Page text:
“Tax cuts provide little to no help for low-income Manitobans struggling with the cost of living. These tax cuts give away big savings to high-income individuals while doing relatively little for moderate and low-income families. Cutting the tax rate on the lowest income tax bracket in half seriously jeopardizes long-term revenues needed to pay for core provincial services like healthcare, education, and infrastructure.” says Niall Harney, Errol Black Chair in Labour Issues and the Canadian Centre for Policy Alternatives – Manitoba.
Halving the tax rate on the lowest income tax bracket would cost the provincial government $981 million in 2027, when the full reduction kicks in, far higher than the $150 million price tag cited by the Progressive Conservatives. $981 million is larger than the entire budget for post-secondary education and training ($895 million in 2023/24).
Table 1: Taxes avoided by taxable income if tax rate on first bracket lowered to 5.4% (2027)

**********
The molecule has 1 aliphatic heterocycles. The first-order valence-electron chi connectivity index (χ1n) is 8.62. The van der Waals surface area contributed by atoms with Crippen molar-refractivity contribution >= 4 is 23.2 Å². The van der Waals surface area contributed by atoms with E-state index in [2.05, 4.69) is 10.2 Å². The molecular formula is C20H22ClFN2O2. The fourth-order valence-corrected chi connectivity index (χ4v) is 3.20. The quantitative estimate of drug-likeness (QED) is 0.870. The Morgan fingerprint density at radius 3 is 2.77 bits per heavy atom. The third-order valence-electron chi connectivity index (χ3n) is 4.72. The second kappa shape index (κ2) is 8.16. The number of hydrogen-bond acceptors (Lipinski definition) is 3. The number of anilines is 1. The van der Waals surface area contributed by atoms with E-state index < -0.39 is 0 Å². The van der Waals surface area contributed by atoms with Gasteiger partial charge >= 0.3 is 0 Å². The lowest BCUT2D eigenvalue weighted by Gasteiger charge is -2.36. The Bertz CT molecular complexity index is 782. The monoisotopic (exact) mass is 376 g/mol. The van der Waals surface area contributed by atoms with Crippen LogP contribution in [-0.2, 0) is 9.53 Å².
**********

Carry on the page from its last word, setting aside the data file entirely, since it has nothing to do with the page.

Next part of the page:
To date, the New Democratic Party has committed to maintain the taxation framework outlined by the government in budget 2023/24, including a 50% reduction to education property taxes, increasing the Basic Personal Exemption to $15,000 and keeping tax bracket changes. As outlined in previous CCPA-MB research, these tax changes deliver disproportionate benefits to high-income earners and will increase income inequality in Manitoba. The NDP has also committed to temporarily eliminate the provincial gas tax at a cost of $165 million. On top of commitments to balance the budget in four years, these tax commitments would leave an NDP government with little fiscal room to increase spending on core services without cuts to other budget items.